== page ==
22 Sep National Hispanic Heritage Month Is a Call to Action
Right now, Americans are celebrating National Hispanic Heritage Month, which runs from September 15 through October 15. It’s a time to recognize the enormous contributions that Hispanic Americans have made to our country’s history and culture — and reflect on the progress we still have to make.
Much of that unfinished work relates to Hispanic health equity. And on the heels of a once-in-a-century pandemic and Congress passing historic healthcare legislation, there’s never been a better time to address the health disparities that continue to weigh on the Hispanic American community.
Hispanic Americans are more likely than non-Hispanic Whites to live with many serious illnesses. Type 2 diabetes, for instance, afflicts 8% of non-Hispanic Whites but 17% of Hispanics. Hispanic Americans are also more likely to develop certain cancers, including stomach cancer, liver cancer, and cervical cancer. Tragically, Hispanic Americans are 1.5 times more likely than non-Hispanic Whites to develop dementia, according to the Alzheimer’s Association.
But Hispanic health inequities don’t stop with disproportionately large disease burdens. Hispanic Americans also have a harder time accessing the treatments they need. One reason is that 20% of Hispanics remain uninsured, as compared to just 8% of non-Hispanic Whites. The Hispanic poverty rate is over twice that of non-Hispanic Whites, meaning Hispanics are more likely to struggle paying for treatment. One study of over 10,000 Medicare beneficiaries found that Hispanics were more likely to report cost-related medication nonadherence, meaning they don’t take their prescriptions as directed because of the expense.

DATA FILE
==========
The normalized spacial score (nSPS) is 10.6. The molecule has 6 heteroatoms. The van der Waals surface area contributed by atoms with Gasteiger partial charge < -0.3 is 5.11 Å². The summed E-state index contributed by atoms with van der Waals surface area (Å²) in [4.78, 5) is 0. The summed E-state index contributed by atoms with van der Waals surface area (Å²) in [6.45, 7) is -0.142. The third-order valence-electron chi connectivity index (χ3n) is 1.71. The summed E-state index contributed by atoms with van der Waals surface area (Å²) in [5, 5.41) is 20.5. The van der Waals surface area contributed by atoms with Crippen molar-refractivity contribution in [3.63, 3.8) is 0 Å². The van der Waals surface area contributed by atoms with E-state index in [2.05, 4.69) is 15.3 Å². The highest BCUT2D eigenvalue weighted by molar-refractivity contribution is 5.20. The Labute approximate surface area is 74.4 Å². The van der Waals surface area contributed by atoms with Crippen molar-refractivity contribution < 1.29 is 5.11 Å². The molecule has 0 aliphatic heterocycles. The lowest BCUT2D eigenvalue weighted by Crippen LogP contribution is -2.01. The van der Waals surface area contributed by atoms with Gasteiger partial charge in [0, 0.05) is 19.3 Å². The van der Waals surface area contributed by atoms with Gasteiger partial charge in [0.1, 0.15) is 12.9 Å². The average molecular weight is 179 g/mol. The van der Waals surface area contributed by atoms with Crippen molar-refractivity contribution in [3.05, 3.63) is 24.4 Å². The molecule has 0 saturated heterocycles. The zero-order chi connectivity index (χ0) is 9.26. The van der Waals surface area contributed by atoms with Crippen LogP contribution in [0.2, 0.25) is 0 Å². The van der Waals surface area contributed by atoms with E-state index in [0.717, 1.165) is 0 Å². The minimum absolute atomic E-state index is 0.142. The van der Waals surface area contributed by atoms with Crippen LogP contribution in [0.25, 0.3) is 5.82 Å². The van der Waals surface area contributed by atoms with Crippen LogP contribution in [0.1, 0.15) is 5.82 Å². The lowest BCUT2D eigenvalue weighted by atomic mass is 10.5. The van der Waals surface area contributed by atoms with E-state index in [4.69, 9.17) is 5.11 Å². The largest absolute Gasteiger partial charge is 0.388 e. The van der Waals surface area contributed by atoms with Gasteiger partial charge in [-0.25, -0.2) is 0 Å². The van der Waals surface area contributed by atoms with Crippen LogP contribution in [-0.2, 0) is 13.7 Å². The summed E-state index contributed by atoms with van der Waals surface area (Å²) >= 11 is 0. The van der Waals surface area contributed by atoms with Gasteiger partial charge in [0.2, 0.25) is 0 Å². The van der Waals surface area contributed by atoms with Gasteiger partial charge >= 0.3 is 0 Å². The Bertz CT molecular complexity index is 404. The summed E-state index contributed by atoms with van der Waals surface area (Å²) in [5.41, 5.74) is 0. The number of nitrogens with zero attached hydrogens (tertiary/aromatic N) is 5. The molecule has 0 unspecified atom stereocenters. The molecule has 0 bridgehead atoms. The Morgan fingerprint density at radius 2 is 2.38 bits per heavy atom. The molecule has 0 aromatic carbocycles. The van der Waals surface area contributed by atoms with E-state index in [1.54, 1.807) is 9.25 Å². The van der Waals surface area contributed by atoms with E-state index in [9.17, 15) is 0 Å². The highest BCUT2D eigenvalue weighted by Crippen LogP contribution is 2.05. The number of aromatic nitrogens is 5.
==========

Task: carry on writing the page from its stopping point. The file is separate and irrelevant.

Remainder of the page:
It’s up to all of us to end these disparities by supporting Hispanic Americans’ access to health care in all its forms. Contributing to this effort will look different for everybody. For some of us, it might be a task as small as bringing elderly family members to the doctor or volunteering at a local clinic.
But addressing this crisis will take national solutions, too. Thankfully, we’re seeing progress in Congress. The Congressional Hispanic Caucus’s Healthcare Task Force, for instance, has called attention to persisting Hispanic health inequities and pressured President Biden to ensure language accessibility in government healthcare facilities.
Congress’s recently-passed Inflation Reduction Act (IRA) included various provisions that will help advance Hispanics’ access to health care. For example, the bill extended insurance subsidies under the Affordable Care Act, which Hispanic Americans disproportionately rely on to access health insurance. The IRA also capped the price of insulin at $35 a month for Medicare recipients — a big win for Hispanics, who are more likely to live with type 2 diabetes.
Sadly, the IRA also included a number of policies that will move us backwards — not forward — in the fight for equitable access to health care. For instance, the legislation requires Medicare officials to set price ceilings for many prescription drugs, a well-intentioned but misguided provision that will gut biopharmaceutical R&D investment, leading to fewer new treatments and cures for a host of devastating illnesses like cancer, diabetes, and Alzheimer’s disease.
All stakeholders in the healthcare industry should be held accountable for the rising cost of health care, which exacerbates inequalities. Consider the largely unregulated, monopolistic pharmacy benefit managers that drive up the nominal “list” prices of drugs. Or the hospitals that account for nearly half of every insurance premium dollar spent. If we really want to address inflated prices in the healthcare market and achieve health equity, it’s time we take a holistic approach to reform.
Congressional action is surely needed if we’re to succeed in creating a more just, more equitable healthcare system for all Americans. But the treatments mustn’t be worse than the disease. This National Hispanic Heritage Month, let’s commit ourselves to coming up with smart, effective policies. Hispanic Americans’ lives depend on it.